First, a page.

- Most plants like a soil in the 6.8 range. Most plants will grow just fine in a pH range of 6.4-7.5.
- Acid loving plants like rhododendrons like a pH of 4.5 to 6.
- Let’s say your soil is more alkaline than your plants want. The solution seems simple, add something that is acidic. When you add acid to your soil it should reduce the pH making it more acidic.
Are Pine needles acidic?
- Yes, sort of…. FRESH pine needles, taken directly from the tree are slightly acidic.
- By the time the pine needles are old and ready to drop off of the tree, they are barely acidic. After a few days o the ground they loose 100% of their acidity. These brown pine needles (also called Pine Straw) are not acidic.
- It’s more likely that your source of pine needles will not likely be green needles, and brown needles are not acidic, therefore collecting them is pointless (for the purpose of adding acid to your soil)
- Even if you have access to fresh green pine needles, they have so little acid in them, that they will have a very limited effect in adding acid to your soil.
- It seems reasonable that over tie pine needles will surely add acid to soil, right? Well studies have been done where scientists collected soil samples under 50 year old pines and soils samples where no pines had been during the same time period. They found the pH of both soil samples were the same. The growing pines did not acidify the soil even after 50 years!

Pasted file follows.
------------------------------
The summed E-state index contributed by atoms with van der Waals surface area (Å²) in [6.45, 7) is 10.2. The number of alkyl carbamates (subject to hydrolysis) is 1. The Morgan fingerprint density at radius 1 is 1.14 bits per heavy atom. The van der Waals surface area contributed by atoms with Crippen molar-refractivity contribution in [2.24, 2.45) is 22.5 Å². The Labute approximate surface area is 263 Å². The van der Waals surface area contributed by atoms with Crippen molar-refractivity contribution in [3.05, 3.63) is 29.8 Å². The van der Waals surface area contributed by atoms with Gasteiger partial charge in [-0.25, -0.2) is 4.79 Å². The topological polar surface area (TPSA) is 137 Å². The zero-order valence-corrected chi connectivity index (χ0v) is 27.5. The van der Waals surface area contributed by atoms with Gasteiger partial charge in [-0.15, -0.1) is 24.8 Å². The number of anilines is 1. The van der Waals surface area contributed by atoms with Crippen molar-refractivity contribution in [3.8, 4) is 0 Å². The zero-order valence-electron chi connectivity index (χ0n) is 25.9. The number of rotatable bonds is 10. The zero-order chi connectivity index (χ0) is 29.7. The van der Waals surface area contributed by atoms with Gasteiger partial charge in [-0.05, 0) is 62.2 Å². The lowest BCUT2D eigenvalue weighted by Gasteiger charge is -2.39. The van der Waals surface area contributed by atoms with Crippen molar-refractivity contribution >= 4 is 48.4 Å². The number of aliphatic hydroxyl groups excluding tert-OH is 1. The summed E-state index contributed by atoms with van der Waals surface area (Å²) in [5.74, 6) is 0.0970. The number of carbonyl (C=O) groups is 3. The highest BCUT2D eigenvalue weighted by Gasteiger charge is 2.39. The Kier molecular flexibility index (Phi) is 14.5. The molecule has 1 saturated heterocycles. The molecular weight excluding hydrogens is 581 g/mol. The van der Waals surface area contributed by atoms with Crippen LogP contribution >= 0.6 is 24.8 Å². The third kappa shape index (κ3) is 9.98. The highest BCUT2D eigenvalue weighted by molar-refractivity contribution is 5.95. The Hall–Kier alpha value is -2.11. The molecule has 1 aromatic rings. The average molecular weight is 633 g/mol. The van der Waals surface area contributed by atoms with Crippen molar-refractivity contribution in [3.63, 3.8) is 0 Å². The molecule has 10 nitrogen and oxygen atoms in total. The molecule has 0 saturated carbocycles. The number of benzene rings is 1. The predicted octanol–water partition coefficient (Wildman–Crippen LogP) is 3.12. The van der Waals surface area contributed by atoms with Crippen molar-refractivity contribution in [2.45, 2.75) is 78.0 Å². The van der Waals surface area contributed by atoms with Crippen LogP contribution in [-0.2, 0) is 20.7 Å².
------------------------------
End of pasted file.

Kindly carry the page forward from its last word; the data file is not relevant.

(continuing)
- Adding pine needles to your soil, or compost can be beneficial, but they will not change the pH of your soil.
So how do you add acid to your soil if you need to change the pH?
Sulfur will take some time to lower the soil pH, so it should be added the year before you want to plant. In many ways, though, it is the best option. It lasts for years in the soil and does a better job of acidifying than most other amendments. It's best to apply sulfur in the summer or fall before the following spring planting season, digging it deep into the soil. It does not work very well to try and dig in sulfur around existing plants. As with any amendment, you need to have a soil test conducted in order to determine how much sulfur to apply in order to reach the desired pH.